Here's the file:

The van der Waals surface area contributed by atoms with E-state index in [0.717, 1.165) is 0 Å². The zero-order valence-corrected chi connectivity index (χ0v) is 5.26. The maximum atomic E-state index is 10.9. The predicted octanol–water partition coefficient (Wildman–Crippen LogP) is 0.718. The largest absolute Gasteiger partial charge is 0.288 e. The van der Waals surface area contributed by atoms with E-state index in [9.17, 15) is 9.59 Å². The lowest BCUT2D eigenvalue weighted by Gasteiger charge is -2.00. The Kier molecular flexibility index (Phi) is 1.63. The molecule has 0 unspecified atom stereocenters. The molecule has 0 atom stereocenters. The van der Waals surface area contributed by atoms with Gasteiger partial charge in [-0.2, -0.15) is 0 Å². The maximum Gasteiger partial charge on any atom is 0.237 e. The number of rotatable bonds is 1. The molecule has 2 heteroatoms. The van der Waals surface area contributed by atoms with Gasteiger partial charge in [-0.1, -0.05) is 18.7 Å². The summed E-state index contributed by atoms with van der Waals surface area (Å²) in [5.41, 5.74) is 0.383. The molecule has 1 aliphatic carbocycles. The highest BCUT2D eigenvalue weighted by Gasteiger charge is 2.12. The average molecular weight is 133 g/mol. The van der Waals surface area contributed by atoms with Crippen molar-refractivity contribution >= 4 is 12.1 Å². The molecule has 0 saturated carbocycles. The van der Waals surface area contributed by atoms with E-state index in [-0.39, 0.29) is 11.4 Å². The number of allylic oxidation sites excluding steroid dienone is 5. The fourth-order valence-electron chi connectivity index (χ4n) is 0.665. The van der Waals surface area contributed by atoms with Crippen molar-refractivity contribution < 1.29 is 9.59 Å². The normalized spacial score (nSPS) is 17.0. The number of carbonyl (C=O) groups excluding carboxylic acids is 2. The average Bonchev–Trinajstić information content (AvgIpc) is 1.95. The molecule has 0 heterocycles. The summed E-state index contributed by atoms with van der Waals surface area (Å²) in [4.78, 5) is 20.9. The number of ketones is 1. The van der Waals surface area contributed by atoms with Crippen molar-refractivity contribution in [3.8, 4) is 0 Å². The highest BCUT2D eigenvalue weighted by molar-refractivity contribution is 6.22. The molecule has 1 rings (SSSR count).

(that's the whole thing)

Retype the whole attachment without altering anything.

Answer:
The van der Waals surface area contributed by atoms with E-state index in [0.717, 1.165) is 0 Å². The zero-order valence-corrected chi connectivity index (χ0v) is 5.26. The maximum atomic E-state index is 10.9. The predicted octanol–water partition coefficient (Wildman–Crippen LogP) is 0.718. The largest absolute Gasteiger partial charge is 0.288 e. The van der Waals surface area contributed by atoms with E-state index in [9.17, 15) is 9.59 Å². The lowest BCUT2D eigenvalue weighted by Gasteiger charge is -2.00. The Kier molecular flexibility index (Phi) is 1.63. The molecule has 0 unspecified atom stereocenters. The molecule has 0 atom stereocenters. The van der Waals surface area contributed by atoms with Gasteiger partial charge in [-0.2, -0.15) is 0 Å². The maximum Gasteiger partial charge on any atom is 0.237 e. The number of rotatable bonds is 1. The molecule has 2 heteroatoms. The van der Waals surface area contributed by atoms with Gasteiger partial charge in [-0.1, -0.05) is 18.7 Å². The summed E-state index contributed by atoms with van der Waals surface area (Å²) in [5.41, 5.74) is 0.383. The molecule has 1 aliphatic carbocycles. The highest BCUT2D eigenvalue weighted by Gasteiger charge is 2.12. The average molecular weight is 133 g/mol. The van der Waals surface area contributed by atoms with Crippen molar-refractivity contribution >= 4 is 12.1 Å². The molecule has 0 saturated carbocycles. The van der Waals surface area contributed by atoms with E-state index in [-0.39, 0.29) is 11.4 Å². The number of allylic oxidation sites excluding steroid dienone is 5. The fourth-order valence-electron chi connectivity index (χ4n) is 0.665. The van der Waals surface area contributed by atoms with Crippen molar-refractivity contribution < 1.29 is 9.59 Å². The normalized spacial score (nSPS) is 17.0. The number of carbonyl (C=O) groups excluding carboxylic acids is 2. The average Bonchev–Trinajstić information content (AvgIpc) is 1.95. The molecule has 0 heterocycles. The summed E-state index contributed by atoms with van der Waals surface area (Å²) in [4.78, 5) is 20.9. The number of ketones is 1. The van der Waals surface area contributed by atoms with Crippen molar-refractivity contribution in [3.8, 4) is 0 Å². The highest BCUT2D eigenvalue weighted by molar-refractivity contribution is 6.22. The molecule has 1 rings (SSSR count).